Most Common Questions On Semantic Search Answered

Common questions on semantic search

We are in the days of the semantic web. Terms like “entity”, “ontology library” and “structured data” are going to figure more and more promptly in our lives. Marketers will have to come to terms with this, webmasters will need to understand how to use it, analysts will have to take it into account, social media experts will now have to consider it and all of us will be affected by it.

 

1. What the hell is semantic search? It is the presentation of answers in search in a way that understands the search query and the intent behind it. This is a really big deal. In order to do this the search engine has to understand natural language the way you and I understand it which means not just the words (that’s relatively easy) but their contextual meaning. The question “what’s to eat around here?” asked to your cousin at his home will produce different answers than if asked to your homes on a night out. The words you use may be exactly the same but the context is different and so is the relevance. Well, semantic search engines take all this into account in the same way.

2. So it only affects search? Well, yes, semantic search changes the way search understands the way we look for information and this, in turn, changes the way it needs to understand the information that’s stored in its search index. That means that semantic search is one aspect of the much bigger semantic web.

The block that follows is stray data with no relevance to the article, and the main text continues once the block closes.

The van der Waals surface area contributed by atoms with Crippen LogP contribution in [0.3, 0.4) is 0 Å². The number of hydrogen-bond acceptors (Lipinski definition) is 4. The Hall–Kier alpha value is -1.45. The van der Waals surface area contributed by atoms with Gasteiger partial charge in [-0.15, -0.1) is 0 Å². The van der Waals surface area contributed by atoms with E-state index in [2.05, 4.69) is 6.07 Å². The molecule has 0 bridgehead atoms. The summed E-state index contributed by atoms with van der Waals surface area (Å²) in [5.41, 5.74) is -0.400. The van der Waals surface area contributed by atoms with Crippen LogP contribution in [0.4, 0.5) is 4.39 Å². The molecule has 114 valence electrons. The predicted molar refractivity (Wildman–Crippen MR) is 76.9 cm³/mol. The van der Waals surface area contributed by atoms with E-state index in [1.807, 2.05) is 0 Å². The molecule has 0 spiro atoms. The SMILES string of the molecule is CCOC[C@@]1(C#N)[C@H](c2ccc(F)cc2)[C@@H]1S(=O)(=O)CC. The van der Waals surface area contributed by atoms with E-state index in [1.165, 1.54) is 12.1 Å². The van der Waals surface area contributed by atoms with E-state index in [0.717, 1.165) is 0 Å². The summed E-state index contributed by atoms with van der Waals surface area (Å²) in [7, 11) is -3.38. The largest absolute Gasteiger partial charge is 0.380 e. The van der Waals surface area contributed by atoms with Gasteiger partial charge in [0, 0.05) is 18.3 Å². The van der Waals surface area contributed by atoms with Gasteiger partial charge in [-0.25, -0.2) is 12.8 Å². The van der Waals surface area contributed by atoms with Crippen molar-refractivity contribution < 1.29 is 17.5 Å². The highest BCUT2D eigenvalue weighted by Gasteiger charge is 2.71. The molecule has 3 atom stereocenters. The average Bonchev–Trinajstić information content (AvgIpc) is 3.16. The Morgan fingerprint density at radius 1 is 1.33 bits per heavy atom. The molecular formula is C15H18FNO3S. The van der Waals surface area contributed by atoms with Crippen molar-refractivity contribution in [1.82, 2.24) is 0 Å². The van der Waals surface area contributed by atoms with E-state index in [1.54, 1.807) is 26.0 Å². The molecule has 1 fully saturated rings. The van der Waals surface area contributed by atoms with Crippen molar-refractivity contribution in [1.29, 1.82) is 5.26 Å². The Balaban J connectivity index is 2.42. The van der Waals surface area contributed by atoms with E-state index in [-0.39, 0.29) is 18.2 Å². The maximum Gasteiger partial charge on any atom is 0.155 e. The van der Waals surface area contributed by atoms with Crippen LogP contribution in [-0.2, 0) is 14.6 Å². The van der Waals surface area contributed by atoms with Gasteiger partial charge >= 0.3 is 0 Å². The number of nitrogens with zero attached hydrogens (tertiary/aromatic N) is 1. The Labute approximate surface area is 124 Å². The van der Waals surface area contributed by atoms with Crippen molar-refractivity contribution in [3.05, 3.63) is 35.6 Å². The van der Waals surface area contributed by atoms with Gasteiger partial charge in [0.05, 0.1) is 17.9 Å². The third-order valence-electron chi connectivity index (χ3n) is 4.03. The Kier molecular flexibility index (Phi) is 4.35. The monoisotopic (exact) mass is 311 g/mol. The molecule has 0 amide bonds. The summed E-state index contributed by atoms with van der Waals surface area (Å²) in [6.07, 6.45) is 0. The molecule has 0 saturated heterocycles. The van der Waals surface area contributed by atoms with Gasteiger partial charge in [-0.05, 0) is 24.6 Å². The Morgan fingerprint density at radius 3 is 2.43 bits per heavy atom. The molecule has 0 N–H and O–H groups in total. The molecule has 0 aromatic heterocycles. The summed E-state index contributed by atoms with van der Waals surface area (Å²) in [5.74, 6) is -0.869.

3. How is the web semantic? Search and the web are closely tied to each other. The web is revealed to us through search and the information it holds is only as good as our ability to find it and use it. By changing the way this information is presented semantic search is also changing the way the web works. Information now needs to be created with a different set of criteria in mind than simply surfacing a website in search so that an ad can be clicked on or a product can be bought. Because information now needs to hold real value in order to surface in search, the semantic web has a higher level of meaning and informational value in the content it holds and how that content relates to other bits of content elsewhere on the web.

4. Does this mean SEO is changing? Yes. In the pre-semantic search days when a search engine looked at a web page it saw statistical text analysis elements, not real words. So “Google Semantic Search” for instance, meant nothing to a search engine. It was simply a search string that the algorithm would use to look for occurrence patterns in a body of text. Depending on how closely this matched certain requirements which would, in turn, be mapped onto the search query, it would determine where a web page was ranked high, or not, in search. The problem with this approach is that it becomes easy to game. You could, for instance, create a page full of nonsense text with “Google Semantic Search” strategically placed throughout and provided you also got the right link pattern associated with it (by getting other websites to link to it or even buying in links) you could get it to rank high in search regardless. This now is no longer possible. Semantic search looks at a page and truly understands its meaning. This means that blind SEO tactics no longer work. The content of the page needs to contain real value for the end user otherwise it will no longer work. This has led to a change in the role of the SEO professional who now has to be much more than just a technical specialist.